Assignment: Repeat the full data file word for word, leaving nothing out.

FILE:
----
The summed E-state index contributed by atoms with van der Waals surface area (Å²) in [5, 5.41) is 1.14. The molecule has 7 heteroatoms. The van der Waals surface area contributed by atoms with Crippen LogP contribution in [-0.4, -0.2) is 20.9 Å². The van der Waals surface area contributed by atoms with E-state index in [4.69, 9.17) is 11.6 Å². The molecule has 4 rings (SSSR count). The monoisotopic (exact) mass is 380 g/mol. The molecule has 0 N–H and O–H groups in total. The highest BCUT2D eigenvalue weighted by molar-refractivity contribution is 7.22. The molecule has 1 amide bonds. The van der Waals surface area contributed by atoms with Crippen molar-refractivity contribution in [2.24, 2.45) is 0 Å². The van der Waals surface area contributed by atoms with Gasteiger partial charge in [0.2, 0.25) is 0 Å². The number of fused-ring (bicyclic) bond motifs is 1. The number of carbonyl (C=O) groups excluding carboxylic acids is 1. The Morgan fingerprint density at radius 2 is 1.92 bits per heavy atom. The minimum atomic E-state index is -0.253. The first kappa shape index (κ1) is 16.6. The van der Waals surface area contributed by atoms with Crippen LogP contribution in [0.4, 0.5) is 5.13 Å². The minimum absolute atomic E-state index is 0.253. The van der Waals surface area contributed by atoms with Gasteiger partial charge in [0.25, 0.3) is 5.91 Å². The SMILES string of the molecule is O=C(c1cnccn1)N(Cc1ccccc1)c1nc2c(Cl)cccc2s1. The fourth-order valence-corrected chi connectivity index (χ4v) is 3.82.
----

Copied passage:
The summed E-state index contributed by atoms with van der Waals surface area (Å²) in [5, 5.41) is 1.14. The molecule has 7 heteroatoms. The van der Waals surface area contributed by atoms with Crippen LogP contribution in [-0.4, -0.2) is 20.9 Å². The van der Waals surface area contributed by atoms with E-state index in [4.69, 9.17) is 11.6 Å². The molecule has 4 rings (SSSR count). The monoisotopic (exact) mass is 380 g/mol. The molecule has 0 N–H and O–H groups in total. The highest BCUT2D eigenvalue weighted by molar-refractivity contribution is 7.22. The molecule has 1 amide bonds. The van der Waals surface area contributed by atoms with Crippen molar-refractivity contribution in [2.24, 2.45) is 0 Å². The van der Waals surface area contributed by atoms with Gasteiger partial charge in [0.2, 0.25) is 0 Å². The number of fused-ring (bicyclic) bond motifs is 1. The number of carbonyl (C=O) groups excluding carboxylic acids is 1. The Morgan fingerprint density at radius 2 is 1.92 bits per heavy atom. The minimum atomic E-state index is -0.253. The first kappa shape index (κ1) is 16.6. The van der Waals surface area contributed by atoms with Crippen LogP contribution in [0.4, 0.5) is 5.13 Å². The minimum absolute atomic E-state index is 0.253. The van der Waals surface area contributed by atoms with Gasteiger partial charge in [0.25, 0.3) is 5.91 Å². The SMILES string of the molecule is O=C(c1cnccn1)N(Cc1ccccc1)c1nc2c(Cl)cccc2s1. The fourth-order valence-corrected chi connectivity index (χ4v) is 3.82.